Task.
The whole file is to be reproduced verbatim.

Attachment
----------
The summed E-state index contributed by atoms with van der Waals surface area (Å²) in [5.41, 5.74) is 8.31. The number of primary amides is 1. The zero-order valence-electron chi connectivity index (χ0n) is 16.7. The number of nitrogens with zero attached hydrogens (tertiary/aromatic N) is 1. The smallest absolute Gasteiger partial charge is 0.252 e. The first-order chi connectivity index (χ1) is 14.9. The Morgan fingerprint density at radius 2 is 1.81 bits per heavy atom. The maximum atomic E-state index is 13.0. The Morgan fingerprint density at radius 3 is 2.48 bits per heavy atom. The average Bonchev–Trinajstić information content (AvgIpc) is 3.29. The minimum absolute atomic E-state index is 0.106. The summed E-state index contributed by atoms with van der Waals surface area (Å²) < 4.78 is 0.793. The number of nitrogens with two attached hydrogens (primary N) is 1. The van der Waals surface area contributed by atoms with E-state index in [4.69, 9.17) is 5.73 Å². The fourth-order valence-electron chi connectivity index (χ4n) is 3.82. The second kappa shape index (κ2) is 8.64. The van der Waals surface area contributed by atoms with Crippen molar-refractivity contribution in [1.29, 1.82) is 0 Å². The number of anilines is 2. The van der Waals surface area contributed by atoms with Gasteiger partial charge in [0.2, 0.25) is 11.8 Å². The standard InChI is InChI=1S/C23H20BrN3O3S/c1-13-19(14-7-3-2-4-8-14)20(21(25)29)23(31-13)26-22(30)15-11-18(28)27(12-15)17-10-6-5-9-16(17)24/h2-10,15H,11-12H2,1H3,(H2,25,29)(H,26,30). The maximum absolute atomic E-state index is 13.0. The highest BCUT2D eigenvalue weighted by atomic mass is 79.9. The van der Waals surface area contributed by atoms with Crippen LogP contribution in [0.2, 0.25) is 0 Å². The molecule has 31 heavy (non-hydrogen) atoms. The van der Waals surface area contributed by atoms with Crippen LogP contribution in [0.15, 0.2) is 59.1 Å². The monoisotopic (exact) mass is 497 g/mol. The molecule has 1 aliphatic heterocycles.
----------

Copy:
The summed E-state index contributed by atoms with van der Waals surface area (Å²) in [5.41, 5.74) is 8.31. The number of primary amides is 1. The zero-order valence-electron chi connectivity index (χ0n) is 16.7. The number of nitrogens with zero attached hydrogens (tertiary/aromatic N) is 1. The smallest absolute Gasteiger partial charge is 0.252 e. The first-order chi connectivity index (χ1) is 14.9. The Morgan fingerprint density at radius 2 is 1.81 bits per heavy atom. The maximum atomic E-state index is 13.0. The Morgan fingerprint density at radius 3 is 2.48 bits per heavy atom. The average Bonchev–Trinajstić information content (AvgIpc) is 3.29. The minimum absolute atomic E-state index is 0.106. The summed E-state index contributed by atoms with van der Waals surface area (Å²) < 4.78 is 0.793. The number of nitrogens with two attached hydrogens (primary N) is 1. The van der Waals surface area contributed by atoms with E-state index in [4.69, 9.17) is 5.73 Å². The fourth-order valence-electron chi connectivity index (χ4n) is 3.82. The second kappa shape index (κ2) is 8.64. The van der Waals surface area contributed by atoms with Crippen molar-refractivity contribution in [1.29, 1.82) is 0 Å². The number of anilines is 2. The van der Waals surface area contributed by atoms with Gasteiger partial charge in [0.2, 0.25) is 11.8 Å². The standard InChI is InChI=1S/C23H20BrN3O3S/c1-13-19(14-7-3-2-4-8-14)20(21(25)29)23(31-13)26-22(30)15-11-18(28)27(12-15)17-10-6-5-9-16(17)24/h2-10,15H,11-12H2,1H3,(H2,25,29)(H,26,30). The maximum absolute atomic E-state index is 13.0. The highest BCUT2D eigenvalue weighted by atomic mass is 79.9. The van der Waals surface area contributed by atoms with Crippen LogP contribution in [0.2, 0.25) is 0 Å². The molecule has 31 heavy (non-hydrogen) atoms. The van der Waals surface area contributed by atoms with Crippen LogP contribution in [0.15, 0.2) is 59.1 Å². The monoisotopic (exact) mass is 497 g/mol. The molecule has 1 aliphatic heterocycles.